A growing number of people are privately expressing concern at the Justice Department's long-standing pattern of inactivity, obfuscation and obstruction. Mr. Holder's past as a highly-paid lawyer for a top Wall Street firm, Covington and Burling, is being discussed more openly among insiders. Covington & Burling was the law firm which devised the MERS shell corporation that has since been implicated in many cases of mortgage and foreclosure fraud.

San Bernadino, California Budget Report (Phil H.)

Article suggestions for the Daily Digest can be sent to [email protected]. All suggestions are filtered by the Daily Digest team and preference is given to those that are in alignment with the message of the Crash Course and the "3 Es."

7 Comments

saxplayer00o1's picture
saxplayer00o1
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rjs's picture
rjs
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Posts: 445
financial mismanagement on an epic scale.

 

The world desperately wants to loan us money, by Ezra Klein: The Financial Times reports that there was record demand for 10-year Treasurys this week. “The $21 [billion] sale of 10-year paper sold at a yield of 1.459 per cent, the lowest ever in an auction.” ...

Remember: Low yields means we’re getting the money for a cheap. It means the market thinks we’re a safe bet. And it means we have the opportunity to get capital for almost nothing and invest it productively.

Actually, I got something wrong there. I said “almost nothing.” But ... when you ... account for inflation, it’s not “almost nothing.” It’s “less than nothing.” ... They’re negative. Negative! The market will literally pay us a small premium to take their money and keep it safe for them for five, seven or 10 years. We could use that money to rebuild our roads and water filtration systems. We could use that money to cut taxes for any business that adds to its payrolls. We could use that to hire back the 600,000 state and local workers we’ve laid off in the last few years.

Or, as Larry Summers has written, we could simply accelerate payments we know we’ll need to make anyway. We could move up maintenance projects, replace our military equipment or buy space we’re currently leasing. All of that would leave the government in a better fiscal position going forward, not to mention help the economy.

The fact that we’re not doing any of this isn’t just a lost opportunity. It’s financial mismanagement on an epic scale.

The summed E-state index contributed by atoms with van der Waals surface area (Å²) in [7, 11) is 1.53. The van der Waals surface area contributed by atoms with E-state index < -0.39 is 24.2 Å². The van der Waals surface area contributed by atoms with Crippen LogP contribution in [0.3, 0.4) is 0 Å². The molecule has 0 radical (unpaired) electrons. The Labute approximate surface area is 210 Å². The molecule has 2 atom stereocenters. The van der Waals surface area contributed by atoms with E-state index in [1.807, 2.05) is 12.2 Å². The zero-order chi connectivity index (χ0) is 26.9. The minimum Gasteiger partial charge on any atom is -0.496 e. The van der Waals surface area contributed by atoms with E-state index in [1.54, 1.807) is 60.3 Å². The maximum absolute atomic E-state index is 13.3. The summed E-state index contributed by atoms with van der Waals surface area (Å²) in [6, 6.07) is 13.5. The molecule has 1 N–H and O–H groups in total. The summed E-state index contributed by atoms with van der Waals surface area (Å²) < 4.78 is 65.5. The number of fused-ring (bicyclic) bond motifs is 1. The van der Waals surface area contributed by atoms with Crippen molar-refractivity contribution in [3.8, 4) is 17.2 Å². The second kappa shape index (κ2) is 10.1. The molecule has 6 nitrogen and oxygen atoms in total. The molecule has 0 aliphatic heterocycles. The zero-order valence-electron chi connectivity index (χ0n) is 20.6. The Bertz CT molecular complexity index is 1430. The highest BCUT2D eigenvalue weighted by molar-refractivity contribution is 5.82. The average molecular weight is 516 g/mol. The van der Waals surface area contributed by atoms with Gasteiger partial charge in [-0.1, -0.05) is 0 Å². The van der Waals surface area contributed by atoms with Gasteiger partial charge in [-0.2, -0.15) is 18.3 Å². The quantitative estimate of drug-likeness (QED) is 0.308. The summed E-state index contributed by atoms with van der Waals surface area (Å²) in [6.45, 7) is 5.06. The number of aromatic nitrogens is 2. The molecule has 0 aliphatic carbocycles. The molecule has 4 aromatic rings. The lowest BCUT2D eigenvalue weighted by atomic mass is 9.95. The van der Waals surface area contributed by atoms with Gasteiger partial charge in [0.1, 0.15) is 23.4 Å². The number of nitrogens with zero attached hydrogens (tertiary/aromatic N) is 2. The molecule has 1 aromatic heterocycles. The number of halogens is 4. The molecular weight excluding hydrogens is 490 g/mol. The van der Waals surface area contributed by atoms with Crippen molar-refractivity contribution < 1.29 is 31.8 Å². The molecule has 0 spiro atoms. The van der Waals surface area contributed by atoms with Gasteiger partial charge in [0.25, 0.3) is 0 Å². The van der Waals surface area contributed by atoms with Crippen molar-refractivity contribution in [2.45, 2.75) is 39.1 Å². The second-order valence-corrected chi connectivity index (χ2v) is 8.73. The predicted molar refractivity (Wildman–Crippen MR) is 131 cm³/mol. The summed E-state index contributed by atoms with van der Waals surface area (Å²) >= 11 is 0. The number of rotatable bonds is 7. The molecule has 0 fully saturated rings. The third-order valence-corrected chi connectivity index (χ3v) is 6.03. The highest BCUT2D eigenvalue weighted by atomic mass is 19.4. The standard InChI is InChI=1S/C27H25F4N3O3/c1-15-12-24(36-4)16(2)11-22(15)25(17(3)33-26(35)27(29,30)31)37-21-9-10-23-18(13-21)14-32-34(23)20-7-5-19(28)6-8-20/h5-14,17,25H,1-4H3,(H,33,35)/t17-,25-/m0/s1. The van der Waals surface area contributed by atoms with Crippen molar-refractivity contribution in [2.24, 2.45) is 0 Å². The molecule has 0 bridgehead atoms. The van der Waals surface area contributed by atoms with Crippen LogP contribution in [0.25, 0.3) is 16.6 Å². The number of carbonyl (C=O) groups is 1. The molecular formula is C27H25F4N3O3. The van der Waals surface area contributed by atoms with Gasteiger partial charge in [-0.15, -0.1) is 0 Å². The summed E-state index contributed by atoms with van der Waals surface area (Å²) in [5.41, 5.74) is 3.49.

pwoody82's picture
pwoody82
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What is your plan?

Tell me rjs, what is your plan when it comes time to pay the money back? Where will the money come from? Where are we going to get the 16 trillion the country currently owes along with the 60 trillion plus in unfunded liabilities like Medicare, Medicade, and Social Security which have already come due and have been or are being financed by such borrowing. The so called trust funds have no money in them, just promises to tax the citizenry which already cannot afford it. The day of reckoning is not far down the road.

saxplayer00o1's picture
saxplayer00o1
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Posts: 4066
Moody's cuts Italy by two notches to Baa2

Moody's cuts Italy by two notches to Baa2

redryder459's picture
redryder459
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http://www.nytimes.com/2012/07/10/opinion/lets-draft-our-kids.ht

I think Gen McCrystal has forgotten how hard we had to work to get folks out of the Army who were unfit for service. That was back when he was a Captain at Ft. Stewart, Ga. in 82-83. Then there is the meaningless little matter of the Constitution. You know, involuntary servitude.

UselessEater's picture
UselessEater
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OITW's picture
OITW
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Posts: 28
I worked for McChrystal for a

I worked for McChrystal for a few years.  A relentless hunter of men, yes.  Also a Harvard Kennedy School grad and a member of the Council on Foreign Relations.  In other words, his program is not ours, or at least not mine.  This proposal?  Better get those unemployed youth doing something before they figure out they've been screwed and turn on us.  Need a guy in uniform with impeccable creds to do it.  Just as before, McChrystal will take the heat as the front man for Petraeus.  Get your popcorn.